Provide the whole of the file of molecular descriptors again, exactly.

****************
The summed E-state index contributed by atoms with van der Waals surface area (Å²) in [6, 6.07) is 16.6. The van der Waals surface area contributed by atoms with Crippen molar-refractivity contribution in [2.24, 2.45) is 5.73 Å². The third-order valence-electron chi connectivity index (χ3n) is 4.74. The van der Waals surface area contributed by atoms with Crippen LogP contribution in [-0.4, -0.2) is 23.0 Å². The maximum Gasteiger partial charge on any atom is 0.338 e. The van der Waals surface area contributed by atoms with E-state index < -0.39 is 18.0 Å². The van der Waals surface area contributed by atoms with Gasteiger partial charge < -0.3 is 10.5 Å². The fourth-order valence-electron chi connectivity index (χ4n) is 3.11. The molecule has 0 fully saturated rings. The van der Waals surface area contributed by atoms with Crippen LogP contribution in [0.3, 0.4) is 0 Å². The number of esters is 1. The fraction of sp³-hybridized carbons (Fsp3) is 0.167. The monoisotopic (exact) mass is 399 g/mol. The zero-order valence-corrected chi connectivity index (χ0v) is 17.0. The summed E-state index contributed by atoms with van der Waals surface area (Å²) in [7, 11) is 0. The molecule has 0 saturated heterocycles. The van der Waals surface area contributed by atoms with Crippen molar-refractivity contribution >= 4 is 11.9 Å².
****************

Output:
The summed E-state index contributed by atoms with van der Waals surface area (Å²) in [6, 6.07) is 16.6. The van der Waals surface area contributed by atoms with Crippen molar-refractivity contribution in [2.24, 2.45) is 5.73 Å². The third-order valence-electron chi connectivity index (χ3n) is 4.74. The van der Waals surface area contributed by atoms with Crippen LogP contribution in [-0.4, -0.2) is 23.0 Å². The maximum Gasteiger partial charge on any atom is 0.338 e. The van der Waals surface area contributed by atoms with E-state index < -0.39 is 18.0 Å². The van der Waals surface area contributed by atoms with Gasteiger partial charge < -0.3 is 10.5 Å². The fourth-order valence-electron chi connectivity index (χ4n) is 3.11. The molecule has 0 fully saturated rings. The van der Waals surface area contributed by atoms with Crippen LogP contribution in [0.3, 0.4) is 0 Å². The number of esters is 1. The fraction of sp³-hybridized carbons (Fsp3) is 0.167. The monoisotopic (exact) mass is 399 g/mol. The zero-order valence-corrected chi connectivity index (χ0v) is 17.0. The summed E-state index contributed by atoms with van der Waals surface area (Å²) in [7, 11) is 0. The molecule has 0 saturated heterocycles. The van der Waals surface area contributed by atoms with Crippen molar-refractivity contribution >= 4 is 11.9 Å².